You may be interested to know that this robot is using Windows CE real-time capabilities for command and control of the robot - nothing like a PDA, eh!

    Windows XP/Embedded can be a real-time operating system with the addition of some 3rd party real-time extensions.

    Check out the following page for more information about real-time systems and real-time extensions for Windows XP Embedded - http://msdn.microsoft.com/embedded/choose/techinsights/realtime/default.aspx

    - Mike
  • raptor3676 wrote:
    Well I see a number of features that I like to see in the Desktop version of Windows...

    Mike, said that Windows CE is Real time and that its kernel footprint is about 200Kb and componentised. Can you imagine if Windows XP where that way? we could have our PC turned in to speed demons.


    CE makes a number of size/speed tradeoffs to get that small. Read up on CE's memory model at http://msdn.microsoft.com/library/default.asp?url=/library/en-us/dncenet/html/advmemmgmt.asp. I'm a Pocket PC developer, mainly, and we keep hitting that DLL load problem.

    CE 3.0 and earlier don't build a complete set of page tables that the processor can access automatically, when encountering a virtual address it doesn't have in its Translation Lookaside Buffer. The TLB is a special hardware cache which maps a virtual address to a physical address in constant time. The x86 and ARM processors' memory management units can fill the TLB in hardware without raising a software interrupt, but this feature wasn't used, partly because MIPS and SHx processors don't offer this feature. The result is that the processor raises an exception (page fault) every time a page is accessed which hasn't been accessed recently. CE 4.1 (IIRC) and later support this feature and get something like a 20% speed improvement over previous versions.

    The other impact is of course that CE doesn't offer anything like the feature set of XP. XP's GDI offers world transforms and multiple mapping modes, allowing you to draw using different co-ordinate systems and the OS to perform (most) graphical scaling. CE only offers 1:1 mapping between GDI co-ordinates and screen pixels. CE drops a large number of drawing APIs: where XP has MoveTo, LineTo, etc, CE only offers Polyline.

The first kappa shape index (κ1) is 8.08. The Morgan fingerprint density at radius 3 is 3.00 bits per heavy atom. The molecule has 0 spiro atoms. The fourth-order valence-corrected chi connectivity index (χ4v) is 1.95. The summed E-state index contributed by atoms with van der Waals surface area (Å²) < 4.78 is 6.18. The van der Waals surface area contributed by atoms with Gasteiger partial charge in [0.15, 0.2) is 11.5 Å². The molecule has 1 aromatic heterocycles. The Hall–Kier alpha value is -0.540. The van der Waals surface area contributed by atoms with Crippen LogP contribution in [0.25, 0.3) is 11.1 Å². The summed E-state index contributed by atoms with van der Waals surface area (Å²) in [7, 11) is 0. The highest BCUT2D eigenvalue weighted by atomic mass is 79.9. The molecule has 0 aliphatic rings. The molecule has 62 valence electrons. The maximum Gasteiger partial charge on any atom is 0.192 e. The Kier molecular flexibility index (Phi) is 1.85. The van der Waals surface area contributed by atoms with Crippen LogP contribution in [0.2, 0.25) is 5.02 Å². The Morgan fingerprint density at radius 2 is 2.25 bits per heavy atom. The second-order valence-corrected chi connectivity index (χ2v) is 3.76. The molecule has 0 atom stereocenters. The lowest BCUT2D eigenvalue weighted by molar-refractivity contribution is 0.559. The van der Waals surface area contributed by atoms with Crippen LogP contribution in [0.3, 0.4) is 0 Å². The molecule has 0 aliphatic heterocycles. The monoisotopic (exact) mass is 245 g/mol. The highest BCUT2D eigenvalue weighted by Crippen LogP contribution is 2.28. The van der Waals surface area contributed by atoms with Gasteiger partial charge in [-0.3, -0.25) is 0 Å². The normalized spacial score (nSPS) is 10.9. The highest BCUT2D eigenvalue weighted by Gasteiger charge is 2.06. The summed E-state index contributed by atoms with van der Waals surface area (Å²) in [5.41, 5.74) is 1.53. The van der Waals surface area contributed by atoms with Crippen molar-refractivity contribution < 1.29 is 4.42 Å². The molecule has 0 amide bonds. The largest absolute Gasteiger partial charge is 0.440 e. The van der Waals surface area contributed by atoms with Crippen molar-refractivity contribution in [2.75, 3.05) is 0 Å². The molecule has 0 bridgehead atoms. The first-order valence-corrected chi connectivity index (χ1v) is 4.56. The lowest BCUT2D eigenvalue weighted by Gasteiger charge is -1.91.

CE doesn't have much of a graphics acceleration API, essentially only allowing hardware-accelerated blits (bitmap copies to the screen). XP's graphics stack allows the hardware to claim accelerated support for a complicated operation, then call back into GDI to perform some portions of the operation in software and divide it into simpler operations that can be accelerated. This back-and-forth nature allows virtually the same output to be produced on very different hardware, but it can be slow, which is why DirectX exists (which is all-or-nothing - either all accelerated, or all emulated).

    I actually wonder if CE's days as the basis for Pocket PC and Smartphone are numbered - the requirements of those devices are drifting away from the requirements of a hard real-time embedded system.
  • >>I actually wonder if CE's days as the basis for Pocket PC and Smartphone are numbered

    My hunch would be that CE is put out to pasture after 5.0, and that future Windows Mobile versions (after the expected Windows Mobile 2005) are based on XP Embedded. [and you can be pretty sure someone will have got it running on ARM with real-time extensions]

     
    This would explain the 'is Cardhu [Ce 6.0] alive or dead' debate, and [as I've posted as a comment to the recent CE 5.0 licensing story] also why Microsoft might not be so precious about licensees' derivative works on CE5.0 and the platform fragmentation this could cause.

  • mikehallmikehall Mike
    I can assure you the next version of Windows CE is alive and well - Windows CE 5.0 (Macallan) is now released, and the work is now underway for the next version. Is Windows CE dead? - no, far from it...

    - Mike